It has already proven to be safe in earlier tests on small groups and has now been given to more than 30,000 people in the UK, US, Brazil and South Africa.

Scientists will be looking at whether people who have had the jab have lower rates of positive tests than the general public, and whether they have significant levels of antibodies – immune substances equipped to fight the virus – in their blood in the weeks and months after receiving the vaccine.

If antibodies stay high, positive cases appear lower than in the non-vaccinated population, and participants have lower hospitalisation and death rates, the jab may be considered a success.

If this were to happen, the UK has already ordered 100million doses of the jab and Prime Minister Boris Johnson insists the country is first in line to get it.

Ms Bingham said that she felt ‘optimistic’ from the positive data seen so far.

She is also hoping to see late-stage data from another vaccine made by Pfizer and NBioTech, which is in similar stages of tests.

Others from the companies Valneva, Novavax, Johnson & Johnson and GlaxoSmithKline have also been bought by Britain and could be successful.

‘If everything works, yes it’s possible we could get a vaccine this year but it’s most likely that it’ll be next year,’ Ms Bingham said.

She said the vaccines the UK had placed orders for were ‘spread across the ones that are most advanced through to the ones that we think are most likely to work and be safest.’

She added: ‘I am optimistic that we will see something – four of our six vaccines are now in phase three studies, and in each of them we’ve seen very positive data in the phase one and two clinical studies.

‘[This] shows that people who have received the vaccine do elicit a strong immune response, and that, and if you take the neutralising antibodies that are triggered those antibodies are able to kill live Covid virus.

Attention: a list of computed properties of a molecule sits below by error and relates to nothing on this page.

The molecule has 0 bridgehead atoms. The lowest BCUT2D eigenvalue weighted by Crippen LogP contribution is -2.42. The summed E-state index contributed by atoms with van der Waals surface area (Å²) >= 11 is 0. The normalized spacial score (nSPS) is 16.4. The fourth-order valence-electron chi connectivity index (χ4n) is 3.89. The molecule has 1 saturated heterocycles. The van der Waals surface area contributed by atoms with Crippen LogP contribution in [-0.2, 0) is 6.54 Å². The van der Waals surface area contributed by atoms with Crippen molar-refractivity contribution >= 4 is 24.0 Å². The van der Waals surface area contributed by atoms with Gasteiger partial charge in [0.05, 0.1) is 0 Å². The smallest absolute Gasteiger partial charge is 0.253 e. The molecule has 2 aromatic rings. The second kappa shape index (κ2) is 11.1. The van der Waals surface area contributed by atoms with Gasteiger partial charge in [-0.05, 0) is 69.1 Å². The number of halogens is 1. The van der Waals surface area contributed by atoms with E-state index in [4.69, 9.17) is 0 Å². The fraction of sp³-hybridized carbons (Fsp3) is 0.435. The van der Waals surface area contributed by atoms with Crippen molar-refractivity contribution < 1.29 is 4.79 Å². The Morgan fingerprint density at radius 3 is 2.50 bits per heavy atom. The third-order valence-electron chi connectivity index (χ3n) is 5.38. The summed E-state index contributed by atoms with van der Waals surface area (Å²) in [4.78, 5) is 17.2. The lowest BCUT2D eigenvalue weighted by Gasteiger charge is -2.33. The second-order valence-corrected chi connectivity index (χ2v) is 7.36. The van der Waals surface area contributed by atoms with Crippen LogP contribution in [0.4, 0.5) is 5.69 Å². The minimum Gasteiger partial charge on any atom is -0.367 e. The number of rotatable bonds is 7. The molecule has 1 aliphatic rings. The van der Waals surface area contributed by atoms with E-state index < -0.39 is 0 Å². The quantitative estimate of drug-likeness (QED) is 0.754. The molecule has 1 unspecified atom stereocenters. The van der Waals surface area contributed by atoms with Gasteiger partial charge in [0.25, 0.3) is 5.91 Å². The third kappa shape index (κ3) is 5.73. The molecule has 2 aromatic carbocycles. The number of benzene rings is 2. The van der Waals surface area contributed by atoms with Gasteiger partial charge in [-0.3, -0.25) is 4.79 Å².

‘So that is very positive and it’s as good as it can be at the moment.

‘And we now need to see whether or not those immune responses that we see translate into into protection.’

The vaccine expert said that it is unlikely that the first jab proven to work will be a silver bullet.

More likely is that it will offer a low level of protection which is able to stop people becoming seriously ill or dying, potentially reducing Covid-19 to something more like a flu or mild chest infection.

Any vaccine will likely require more than one dose, she said.

‘The ideal is that you get vaccinated and then you’re protected from infection for life,’ Ms Bingham said.

‘Then the other extreme, the other bookend as it were, would be it doesn’t stop infection, but just reduces the severity of symptoms.

‘And frankly, I think anything that that falls in that spectrum, would be a plus.’

She continued: ‘The vaccines we have for flu are about 50 per cent effective, and they are annual shots, based on the strain that emerges each summer which we then get vaccinated for the winter.

‘So, I think it would be fair to say, we shouldn’t assume it’s going to be for the moment, better than a flu vaccine.

‘Because that’s an equivalent – it’s a mutating virus and it’s a respiratory virus that gets in through the nose and eyes and respiratory tract.’